Sometimes a smile and a turkey sandwich are all it takes to show you care.
While other families gathered around dinner tables to partake in traditional Thanksgiving feasts, members of Epworth United Methodist Church in Jesup packed and delivered 48 sack lunches to people working on the holiday.
Packed and delivered before noon, the brown paper bags contained a smoked turkey sandwich, sweet potato chips, carrot and celery sticks, a bag of dried cranberries, and a pumpkin muffin or piece of pumpkin bread. Labels placed on the outside read, “Thinking of you today as you work and bringing you Thanksgiving Blessings from the congregation of Epworth United Methodist Church.”
“It’s a turkey sandwich, but we try to make it symbolic of a traditional Thanksgiving meal,” said Rev. Kathy Israel McLeod, Epworth UMC’s senior pastor.
The meals were delivered to those who had to work, often alone, and didn’t have facilities to heat food or couldn’t leave their jobs to eat.
Without calling in advance, the Epworth UMC members showed up at Christmas tree lots, gas stations, video stores, liquor stores, the 911 call center and other places that didn’t close for the holiday.
“It’s a lot of fun and it doesn’t take a lot of effort or money,” Rev. Israel McLeod said. “When I deliver the lunches I just walk in and say, ‘We want to share Thanksgiving with you,’ and give it to them and say, ‘Happy Thanksgiving’ and leave. We’ve had a great response. People are surprised and kind of don’t know what to do!”
Epworth UMC member Mike Bobo and his 13-year-old son, Ryan, took a few hours out of their Thanksgiving festivities to deliver lunches.
Bobo and his wife, Amy, serve on the church’s mission committee. It was important that their family start the day by serving.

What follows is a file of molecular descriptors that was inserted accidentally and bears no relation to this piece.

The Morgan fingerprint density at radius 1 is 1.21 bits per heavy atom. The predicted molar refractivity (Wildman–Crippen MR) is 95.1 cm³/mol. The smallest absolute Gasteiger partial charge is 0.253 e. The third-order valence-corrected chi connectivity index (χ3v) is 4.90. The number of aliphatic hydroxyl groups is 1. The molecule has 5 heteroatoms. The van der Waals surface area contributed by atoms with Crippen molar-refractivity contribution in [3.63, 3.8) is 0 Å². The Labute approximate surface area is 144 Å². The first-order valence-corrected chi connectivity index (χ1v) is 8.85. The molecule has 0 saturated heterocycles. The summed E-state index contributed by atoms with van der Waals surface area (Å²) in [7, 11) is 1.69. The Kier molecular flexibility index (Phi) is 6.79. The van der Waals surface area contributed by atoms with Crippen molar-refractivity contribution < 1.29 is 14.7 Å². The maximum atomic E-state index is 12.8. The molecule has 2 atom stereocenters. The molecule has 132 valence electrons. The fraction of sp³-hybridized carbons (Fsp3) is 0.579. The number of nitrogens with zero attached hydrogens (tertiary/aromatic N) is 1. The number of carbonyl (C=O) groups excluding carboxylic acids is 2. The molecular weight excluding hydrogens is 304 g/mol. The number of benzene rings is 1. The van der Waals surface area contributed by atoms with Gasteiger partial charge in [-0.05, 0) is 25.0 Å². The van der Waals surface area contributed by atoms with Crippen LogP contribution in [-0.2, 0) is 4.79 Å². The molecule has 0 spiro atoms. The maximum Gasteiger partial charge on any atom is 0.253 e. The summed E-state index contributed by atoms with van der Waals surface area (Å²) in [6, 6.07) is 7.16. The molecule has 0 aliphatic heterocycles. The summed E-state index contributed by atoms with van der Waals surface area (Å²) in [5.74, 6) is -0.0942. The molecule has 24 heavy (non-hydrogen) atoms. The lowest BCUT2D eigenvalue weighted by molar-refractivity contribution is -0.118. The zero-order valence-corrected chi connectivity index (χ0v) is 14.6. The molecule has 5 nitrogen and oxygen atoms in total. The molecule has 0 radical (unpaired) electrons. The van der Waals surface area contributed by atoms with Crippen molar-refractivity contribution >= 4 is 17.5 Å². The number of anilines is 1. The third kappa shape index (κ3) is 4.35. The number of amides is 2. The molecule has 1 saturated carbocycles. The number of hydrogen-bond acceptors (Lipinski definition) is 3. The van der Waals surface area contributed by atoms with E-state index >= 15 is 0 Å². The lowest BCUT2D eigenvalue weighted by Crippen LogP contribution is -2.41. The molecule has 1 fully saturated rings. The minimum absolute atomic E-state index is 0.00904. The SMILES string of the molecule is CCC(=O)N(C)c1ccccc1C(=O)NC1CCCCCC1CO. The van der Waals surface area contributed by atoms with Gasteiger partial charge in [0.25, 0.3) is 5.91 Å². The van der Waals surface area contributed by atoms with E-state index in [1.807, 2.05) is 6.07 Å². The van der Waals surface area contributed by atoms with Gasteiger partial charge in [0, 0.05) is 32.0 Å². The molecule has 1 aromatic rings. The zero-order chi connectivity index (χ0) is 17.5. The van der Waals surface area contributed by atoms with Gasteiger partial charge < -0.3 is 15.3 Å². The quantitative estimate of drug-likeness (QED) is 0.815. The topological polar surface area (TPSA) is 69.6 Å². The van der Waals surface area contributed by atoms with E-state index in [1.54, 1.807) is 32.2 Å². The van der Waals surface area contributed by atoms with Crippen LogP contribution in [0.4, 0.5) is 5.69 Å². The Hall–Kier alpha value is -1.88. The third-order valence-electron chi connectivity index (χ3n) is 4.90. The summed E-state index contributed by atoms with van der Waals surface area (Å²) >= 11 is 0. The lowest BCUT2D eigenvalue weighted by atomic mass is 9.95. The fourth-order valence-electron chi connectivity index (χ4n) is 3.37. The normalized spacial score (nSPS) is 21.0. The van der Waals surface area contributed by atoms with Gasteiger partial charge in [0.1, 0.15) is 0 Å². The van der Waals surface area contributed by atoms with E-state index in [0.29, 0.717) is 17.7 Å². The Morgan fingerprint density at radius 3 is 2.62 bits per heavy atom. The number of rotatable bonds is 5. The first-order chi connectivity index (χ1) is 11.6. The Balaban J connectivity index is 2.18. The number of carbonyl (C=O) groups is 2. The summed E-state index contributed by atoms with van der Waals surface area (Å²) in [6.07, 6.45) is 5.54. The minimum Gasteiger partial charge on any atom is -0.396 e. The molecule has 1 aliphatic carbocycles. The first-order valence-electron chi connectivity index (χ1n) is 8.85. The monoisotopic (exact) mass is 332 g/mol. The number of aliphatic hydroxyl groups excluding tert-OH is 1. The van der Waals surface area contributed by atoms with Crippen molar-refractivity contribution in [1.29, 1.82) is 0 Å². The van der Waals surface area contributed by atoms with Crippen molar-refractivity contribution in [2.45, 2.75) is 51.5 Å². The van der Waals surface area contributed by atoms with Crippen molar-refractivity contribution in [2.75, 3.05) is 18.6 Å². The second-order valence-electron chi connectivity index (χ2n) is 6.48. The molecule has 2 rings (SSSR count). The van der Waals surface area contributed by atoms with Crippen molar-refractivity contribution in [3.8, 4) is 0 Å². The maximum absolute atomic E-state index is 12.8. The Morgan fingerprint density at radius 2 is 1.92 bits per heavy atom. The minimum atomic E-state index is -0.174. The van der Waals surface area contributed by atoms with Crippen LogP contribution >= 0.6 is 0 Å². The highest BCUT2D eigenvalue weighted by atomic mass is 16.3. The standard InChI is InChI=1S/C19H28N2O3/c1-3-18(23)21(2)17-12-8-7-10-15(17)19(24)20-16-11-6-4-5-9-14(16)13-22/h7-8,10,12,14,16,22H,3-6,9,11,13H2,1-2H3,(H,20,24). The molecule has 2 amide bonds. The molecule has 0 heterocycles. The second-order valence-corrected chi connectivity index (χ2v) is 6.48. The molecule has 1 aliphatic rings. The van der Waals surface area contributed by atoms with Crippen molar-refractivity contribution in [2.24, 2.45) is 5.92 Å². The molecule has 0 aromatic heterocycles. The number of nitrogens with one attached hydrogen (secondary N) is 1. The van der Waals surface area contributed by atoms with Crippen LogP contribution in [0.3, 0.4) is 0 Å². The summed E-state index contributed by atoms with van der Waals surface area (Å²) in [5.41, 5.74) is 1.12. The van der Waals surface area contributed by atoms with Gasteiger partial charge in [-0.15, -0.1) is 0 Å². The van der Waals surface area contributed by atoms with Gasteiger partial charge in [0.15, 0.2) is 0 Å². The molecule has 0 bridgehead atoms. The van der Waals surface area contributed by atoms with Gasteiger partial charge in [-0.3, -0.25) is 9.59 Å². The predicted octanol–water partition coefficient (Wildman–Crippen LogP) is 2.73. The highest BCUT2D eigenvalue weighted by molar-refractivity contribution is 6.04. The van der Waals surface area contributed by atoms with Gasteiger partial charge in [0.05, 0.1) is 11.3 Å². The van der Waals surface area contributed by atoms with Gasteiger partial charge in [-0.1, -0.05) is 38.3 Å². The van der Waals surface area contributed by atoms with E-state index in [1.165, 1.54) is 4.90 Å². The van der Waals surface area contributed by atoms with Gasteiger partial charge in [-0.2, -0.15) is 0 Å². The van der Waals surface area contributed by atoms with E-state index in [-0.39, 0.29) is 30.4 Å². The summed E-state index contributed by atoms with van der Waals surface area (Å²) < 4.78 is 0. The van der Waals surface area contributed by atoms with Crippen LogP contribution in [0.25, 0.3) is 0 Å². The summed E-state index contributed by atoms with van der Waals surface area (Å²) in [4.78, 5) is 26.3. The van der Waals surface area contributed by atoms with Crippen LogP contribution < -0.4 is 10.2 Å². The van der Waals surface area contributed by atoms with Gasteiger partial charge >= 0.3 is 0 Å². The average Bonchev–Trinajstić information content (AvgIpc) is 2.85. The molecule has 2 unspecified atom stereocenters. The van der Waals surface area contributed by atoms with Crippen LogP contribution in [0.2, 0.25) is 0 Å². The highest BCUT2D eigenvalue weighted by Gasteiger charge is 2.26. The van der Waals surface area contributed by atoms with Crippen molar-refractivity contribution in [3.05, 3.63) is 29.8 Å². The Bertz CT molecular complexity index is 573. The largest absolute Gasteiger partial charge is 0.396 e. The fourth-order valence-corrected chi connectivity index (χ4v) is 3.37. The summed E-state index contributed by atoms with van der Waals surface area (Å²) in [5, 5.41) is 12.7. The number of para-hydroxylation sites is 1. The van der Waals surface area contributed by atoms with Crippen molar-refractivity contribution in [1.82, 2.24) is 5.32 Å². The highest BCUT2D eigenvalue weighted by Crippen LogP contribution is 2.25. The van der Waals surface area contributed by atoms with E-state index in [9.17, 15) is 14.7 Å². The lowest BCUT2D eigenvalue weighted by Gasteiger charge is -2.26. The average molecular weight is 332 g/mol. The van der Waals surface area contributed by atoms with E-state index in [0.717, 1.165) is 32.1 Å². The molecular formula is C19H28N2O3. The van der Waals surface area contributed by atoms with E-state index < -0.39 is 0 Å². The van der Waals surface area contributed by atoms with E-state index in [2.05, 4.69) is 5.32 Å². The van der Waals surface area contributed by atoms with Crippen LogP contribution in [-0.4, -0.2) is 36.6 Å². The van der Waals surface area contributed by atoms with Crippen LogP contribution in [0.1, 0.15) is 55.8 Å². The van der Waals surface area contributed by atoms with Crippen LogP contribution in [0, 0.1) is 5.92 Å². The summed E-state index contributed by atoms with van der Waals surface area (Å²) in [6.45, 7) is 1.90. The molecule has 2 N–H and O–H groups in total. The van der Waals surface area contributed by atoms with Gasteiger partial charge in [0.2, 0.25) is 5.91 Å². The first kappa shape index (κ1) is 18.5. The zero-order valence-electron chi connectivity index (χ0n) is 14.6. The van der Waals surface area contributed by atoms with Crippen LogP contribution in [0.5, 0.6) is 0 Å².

“It made us feel good to start the morning by giving thanks to God for what He has given us by giving to someone else,” he said.
Delivering Thanksgiving lunches was also a great way to go out into the community and show God’s love, Bobo said.
“It’s just a way for us to get out in the community and remind people that God loves them and that we’re thinking about them on Thanksgiving when they have to work and everyone else is at home.”
This was the second year Epworth UMC had packed and delivered Thanksgiving lunches. Three teams of volunteers made quick work of the meal preparation, packaging and distribution.
So no volunteers were asked to be away from their families all Thanksgiving day, turkeys were smoked in advance and refrigerated; vegetables were cut, washed and refrigerated a few days in advance; and non-perishable food items were packed early in the week. On Thanksgiving morning, a team of volunteers met at the church at 8 a.m. to assemble sandwiches and pack the cold items, and another three teams made deliveries.
The sack lunch is a simple gift, but one of unexpected grace, Rev. Israel McLeod said.
“To me, it’s a grace moment because we get to, literally and in a tangible form, give God’s grace to people when they’re not expecting it, and that’s the definition of grace – something unexpected and undeserved,” she said.
And like Jesus, they went to unexpected places, to unexpected people, offering an unexpected gift.
“Jesus went to those people who no one else was going to,” Rev. Israel McLeod said. “To me, it’s like doing ministry in the corners where people don’t normally go. Long term, we’d like for people to realize that the Church is about going out to people and going out to less expected places.”